Predator-prey relationships make up a large part of the food chain, and both predators and prey have developed visual, auditory, physical, and even chemical abilities to better their respective chances for surviving, whether that means catching a meal or avoiding turning into one. Ants may mimic spiders to avoid predators and a grizzly bear’s size and strength allow them to feast on pretty much anything. But what about the interactions between a slow-moving predator, like the garden snail pictured above, and completely stationary “prey,” like a plant?
Garden snails are found throughout the world and feast on many species of plants, including those in our gardens. One of those species is the black mustard plant. Originally from the Mediterranean, black mustard is now common throughout the world. Scientists are working to understand if a common plant, like black mustard, may be able to pick up chemical signals from snail mucus called kairomones and preemptively change their biochemistry to become less appealing to snails. Snails produce mucus during motion, and its presence is often a good indicator to plants that a snail is nearby.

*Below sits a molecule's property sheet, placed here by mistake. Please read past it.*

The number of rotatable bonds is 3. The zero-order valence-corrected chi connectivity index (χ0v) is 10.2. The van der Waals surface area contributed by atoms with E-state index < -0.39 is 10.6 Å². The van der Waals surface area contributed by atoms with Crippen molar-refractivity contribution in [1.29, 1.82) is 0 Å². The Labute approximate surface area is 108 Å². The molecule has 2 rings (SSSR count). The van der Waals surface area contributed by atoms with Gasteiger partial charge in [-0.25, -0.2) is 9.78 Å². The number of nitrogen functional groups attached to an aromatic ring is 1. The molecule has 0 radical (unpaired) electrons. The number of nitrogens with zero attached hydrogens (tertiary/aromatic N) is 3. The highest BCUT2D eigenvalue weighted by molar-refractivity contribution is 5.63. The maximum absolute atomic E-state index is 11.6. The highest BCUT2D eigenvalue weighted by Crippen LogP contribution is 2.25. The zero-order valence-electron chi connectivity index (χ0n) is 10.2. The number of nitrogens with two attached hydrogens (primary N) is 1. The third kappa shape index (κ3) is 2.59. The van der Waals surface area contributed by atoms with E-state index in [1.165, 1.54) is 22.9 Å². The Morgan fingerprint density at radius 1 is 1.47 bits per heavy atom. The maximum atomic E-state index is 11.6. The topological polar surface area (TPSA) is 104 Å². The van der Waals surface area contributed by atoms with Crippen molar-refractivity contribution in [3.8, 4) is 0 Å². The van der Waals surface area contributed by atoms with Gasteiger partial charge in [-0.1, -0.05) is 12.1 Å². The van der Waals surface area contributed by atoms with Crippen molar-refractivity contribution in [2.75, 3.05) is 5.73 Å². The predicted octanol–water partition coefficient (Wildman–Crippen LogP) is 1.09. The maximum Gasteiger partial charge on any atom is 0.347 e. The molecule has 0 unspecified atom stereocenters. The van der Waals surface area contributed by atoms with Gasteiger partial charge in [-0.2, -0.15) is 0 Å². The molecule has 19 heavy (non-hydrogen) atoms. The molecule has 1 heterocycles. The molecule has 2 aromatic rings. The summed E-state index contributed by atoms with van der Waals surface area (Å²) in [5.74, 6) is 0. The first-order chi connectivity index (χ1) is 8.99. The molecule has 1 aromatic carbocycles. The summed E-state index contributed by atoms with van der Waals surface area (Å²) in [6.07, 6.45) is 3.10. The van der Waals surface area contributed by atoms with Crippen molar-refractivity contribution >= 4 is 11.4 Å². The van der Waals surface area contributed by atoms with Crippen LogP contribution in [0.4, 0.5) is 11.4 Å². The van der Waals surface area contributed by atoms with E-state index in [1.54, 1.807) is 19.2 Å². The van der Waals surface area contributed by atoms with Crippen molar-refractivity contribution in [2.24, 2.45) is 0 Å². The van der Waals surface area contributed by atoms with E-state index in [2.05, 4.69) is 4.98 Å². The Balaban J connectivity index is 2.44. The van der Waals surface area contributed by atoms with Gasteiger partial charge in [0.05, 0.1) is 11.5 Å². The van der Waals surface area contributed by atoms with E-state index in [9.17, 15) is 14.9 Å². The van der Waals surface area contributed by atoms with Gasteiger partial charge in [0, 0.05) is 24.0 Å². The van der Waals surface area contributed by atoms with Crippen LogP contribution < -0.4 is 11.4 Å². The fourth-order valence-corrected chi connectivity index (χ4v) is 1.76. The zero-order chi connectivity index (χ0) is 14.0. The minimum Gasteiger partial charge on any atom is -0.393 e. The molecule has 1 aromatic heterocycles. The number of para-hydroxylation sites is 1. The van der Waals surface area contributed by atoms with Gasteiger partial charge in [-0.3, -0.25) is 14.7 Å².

In a recent article published in PLOS ONE, a researcher from the Department of Zoology at the University of Wisconsin-Madison studied whether “unwounded” black mustard plants exposed to snail mucus before being exposed to actual snails experienced lower rates of snail predation.
The researcher exposed black mustard plants at different ages to snail mucus, collected on paper, when the plant was a seed, a seedling, or when it was a seed and again when it was a seedling. The control plant group was not exposed to mucus at any point. After plants were exposed to one of these treatments, a single adult garden snail was then placed with one of the plants to measure if the snail would munch on each plant equally.
Plants that received early exposure or a repeated exposure to mucus during the seedling stage showed a reduced susceptibility to snail feeding or “attack,” but plants in the control group experienced no significant reduction in feeding. The author suggests that plants may pick up on chemicals associated with plant eaters—in this case snail mucus—that may prompt them to become less appealing before an initial attack even occurs.
Although the chemical mechanism that the plants used to make themselves less appealing isn’t clear, in this predator-prey-like interaction, the predators may actually be inadvertently making their dinner less appealing. Turns out gardeners aren’t the only ones that don’t like slimy snail trails.
Citation: Orrock JL (2013) Exposure of Unwounded Plants to Chemical Cues Associated with Herbivores Leads to Exposure-Dependent Changes in Subsequent Herbivore Attack. PLoS ONE 8(11): e79900. doi:10.1371/journal.pone.0079900
Image: Garden Snail by Michael Gwyther-Jones